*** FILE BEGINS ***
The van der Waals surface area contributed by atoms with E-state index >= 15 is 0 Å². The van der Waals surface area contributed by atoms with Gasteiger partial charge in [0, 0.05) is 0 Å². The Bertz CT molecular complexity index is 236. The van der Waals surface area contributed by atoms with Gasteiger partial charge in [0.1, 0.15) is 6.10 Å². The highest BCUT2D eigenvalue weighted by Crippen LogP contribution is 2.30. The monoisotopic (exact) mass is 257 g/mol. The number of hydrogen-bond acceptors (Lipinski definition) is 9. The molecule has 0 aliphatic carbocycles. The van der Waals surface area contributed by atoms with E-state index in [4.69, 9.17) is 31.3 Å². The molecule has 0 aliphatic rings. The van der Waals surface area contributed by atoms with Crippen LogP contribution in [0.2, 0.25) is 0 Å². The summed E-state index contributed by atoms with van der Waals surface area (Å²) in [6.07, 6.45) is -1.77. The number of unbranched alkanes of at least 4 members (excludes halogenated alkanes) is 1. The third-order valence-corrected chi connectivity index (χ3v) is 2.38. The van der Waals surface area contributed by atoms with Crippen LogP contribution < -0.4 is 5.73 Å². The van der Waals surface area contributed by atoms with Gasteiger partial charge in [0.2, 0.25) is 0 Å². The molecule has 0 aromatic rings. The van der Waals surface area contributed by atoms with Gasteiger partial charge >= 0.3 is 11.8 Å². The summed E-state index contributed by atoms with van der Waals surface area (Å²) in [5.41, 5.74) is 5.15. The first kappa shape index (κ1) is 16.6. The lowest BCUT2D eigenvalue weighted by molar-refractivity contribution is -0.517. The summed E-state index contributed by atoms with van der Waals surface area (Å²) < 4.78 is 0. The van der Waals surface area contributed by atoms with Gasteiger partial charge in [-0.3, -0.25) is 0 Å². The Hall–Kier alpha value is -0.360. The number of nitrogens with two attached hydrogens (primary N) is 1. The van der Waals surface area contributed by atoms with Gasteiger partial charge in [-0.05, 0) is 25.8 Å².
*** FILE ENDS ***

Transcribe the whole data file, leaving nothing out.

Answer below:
The van der Waals surface area contributed by atoms with E-state index >= 15 is 0 Å². The van der Waals surface area contributed by atoms with Gasteiger partial charge in [0, 0.05) is 0 Å². The Bertz CT molecular complexity index is 236. The van der Waals surface area contributed by atoms with Gasteiger partial charge in [0.1, 0.15) is 6.10 Å². The highest BCUT2D eigenvalue weighted by Crippen LogP contribution is 2.30. The monoisotopic (exact) mass is 257 g/mol. The number of hydrogen-bond acceptors (Lipinski definition) is 9. The molecule has 0 aliphatic carbocycles. The van der Waals surface area contributed by atoms with E-state index in [4.69, 9.17) is 31.3 Å². The molecule has 0 aliphatic rings. The van der Waals surface area contributed by atoms with Crippen LogP contribution in [0.2, 0.25) is 0 Å². The summed E-state index contributed by atoms with van der Waals surface area (Å²) in [6.07, 6.45) is -1.77. The number of unbranched alkanes of at least 4 members (excludes halogenated alkanes) is 1. The third-order valence-corrected chi connectivity index (χ3v) is 2.38. The van der Waals surface area contributed by atoms with Crippen LogP contribution < -0.4 is 5.73 Å². The van der Waals surface area contributed by atoms with Gasteiger partial charge in [0.2, 0.25) is 0 Å². The molecule has 0 aromatic rings. The van der Waals surface area contributed by atoms with Gasteiger partial charge >= 0.3 is 11.8 Å². The summed E-state index contributed by atoms with van der Waals surface area (Å²) in [5.41, 5.74) is 5.15. The first kappa shape index (κ1) is 16.6. The lowest BCUT2D eigenvalue weighted by molar-refractivity contribution is -0.517. The summed E-state index contributed by atoms with van der Waals surface area (Å²) < 4.78 is 0. The van der Waals surface area contributed by atoms with Gasteiger partial charge in [-0.3, -0.25) is 0 Å². The Hall–Kier alpha value is -0.360. The number of nitrogens with two attached hydrogens (primary N) is 1. The van der Waals surface area contributed by atoms with Gasteiger partial charge in [-0.05, 0) is 25.8 Å².